A composite video signal is a signal in which all the components required to generate a video signal are embedded in a single signal. The three main components that together form a composite signal are as follows:
- The luma signal (or luminance) — contains the intensity (brightness or darkness) information of the video image
- The chroma signal — contains the color information of the video image
- The synchronization signal — controls the scanning of the signal on a display such as the TV screen
The monochrome composite signal is built of two components: luma (or luminance) and synchronization. This signal, which is usually called the Y signal, is shown in Figure 1.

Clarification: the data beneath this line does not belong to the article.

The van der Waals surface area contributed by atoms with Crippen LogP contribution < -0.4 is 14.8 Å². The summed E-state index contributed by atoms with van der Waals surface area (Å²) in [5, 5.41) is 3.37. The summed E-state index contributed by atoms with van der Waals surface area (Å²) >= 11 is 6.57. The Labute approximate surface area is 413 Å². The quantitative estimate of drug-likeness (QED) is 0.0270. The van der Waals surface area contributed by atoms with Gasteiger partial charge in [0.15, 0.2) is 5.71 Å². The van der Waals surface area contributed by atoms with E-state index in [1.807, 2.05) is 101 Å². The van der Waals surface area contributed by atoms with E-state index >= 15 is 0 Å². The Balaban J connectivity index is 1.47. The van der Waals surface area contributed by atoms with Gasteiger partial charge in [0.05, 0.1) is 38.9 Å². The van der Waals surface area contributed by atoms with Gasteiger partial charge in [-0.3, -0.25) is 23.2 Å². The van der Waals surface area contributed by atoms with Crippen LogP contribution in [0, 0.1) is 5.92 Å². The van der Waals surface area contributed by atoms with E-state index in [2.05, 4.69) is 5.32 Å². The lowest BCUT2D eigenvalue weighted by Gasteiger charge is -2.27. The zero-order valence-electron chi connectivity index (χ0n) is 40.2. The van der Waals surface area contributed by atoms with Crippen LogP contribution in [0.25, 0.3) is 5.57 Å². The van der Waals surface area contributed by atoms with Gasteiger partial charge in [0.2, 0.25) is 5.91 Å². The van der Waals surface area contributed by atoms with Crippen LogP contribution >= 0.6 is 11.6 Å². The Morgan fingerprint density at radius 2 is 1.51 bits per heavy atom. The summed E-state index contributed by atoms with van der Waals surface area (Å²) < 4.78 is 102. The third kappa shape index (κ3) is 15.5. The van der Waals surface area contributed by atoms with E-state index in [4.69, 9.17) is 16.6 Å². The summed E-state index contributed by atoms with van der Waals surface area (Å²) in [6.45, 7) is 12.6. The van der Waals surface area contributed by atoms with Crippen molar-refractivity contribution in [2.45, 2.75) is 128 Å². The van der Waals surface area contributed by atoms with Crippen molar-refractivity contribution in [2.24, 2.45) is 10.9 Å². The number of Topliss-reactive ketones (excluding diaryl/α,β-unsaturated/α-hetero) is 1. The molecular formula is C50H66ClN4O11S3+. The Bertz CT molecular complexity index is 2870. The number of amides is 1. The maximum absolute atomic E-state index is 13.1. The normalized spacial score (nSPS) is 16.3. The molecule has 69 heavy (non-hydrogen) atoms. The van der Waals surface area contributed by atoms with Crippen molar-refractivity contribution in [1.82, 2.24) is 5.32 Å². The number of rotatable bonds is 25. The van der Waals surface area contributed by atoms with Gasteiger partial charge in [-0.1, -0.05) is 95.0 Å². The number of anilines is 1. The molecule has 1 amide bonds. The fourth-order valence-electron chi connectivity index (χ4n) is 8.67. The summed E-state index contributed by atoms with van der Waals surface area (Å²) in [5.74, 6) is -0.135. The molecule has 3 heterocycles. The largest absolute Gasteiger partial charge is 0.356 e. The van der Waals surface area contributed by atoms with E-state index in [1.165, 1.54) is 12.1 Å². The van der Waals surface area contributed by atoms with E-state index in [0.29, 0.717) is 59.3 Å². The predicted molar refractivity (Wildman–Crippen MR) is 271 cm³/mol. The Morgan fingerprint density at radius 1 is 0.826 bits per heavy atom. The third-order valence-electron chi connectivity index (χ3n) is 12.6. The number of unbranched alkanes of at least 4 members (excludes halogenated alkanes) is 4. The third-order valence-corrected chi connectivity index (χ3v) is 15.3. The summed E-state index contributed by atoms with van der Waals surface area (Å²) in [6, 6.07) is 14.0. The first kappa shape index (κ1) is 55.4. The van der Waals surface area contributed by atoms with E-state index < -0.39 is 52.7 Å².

Figure 1. Monochrome Composite Video Signal (Luma Steps from White to Black)
The chroma signal by itself, which is usually called the C signal, is shown in Figure 2.
Figure 2. Color Information Signal for a Color Bar Line (Including the Color Burst)
The composite color video signal, often called the Color Video, Blank, and Sync (CVBS) signal, is the sum of Y and C, is shown in Figure 3.
CVBS = Y + C
Figure 3. Color Composite Video Signal for a Color Bar Line
The two components Y and C can also be distributed separately as two independent signals. These two signals together are called either Y/C or S-video.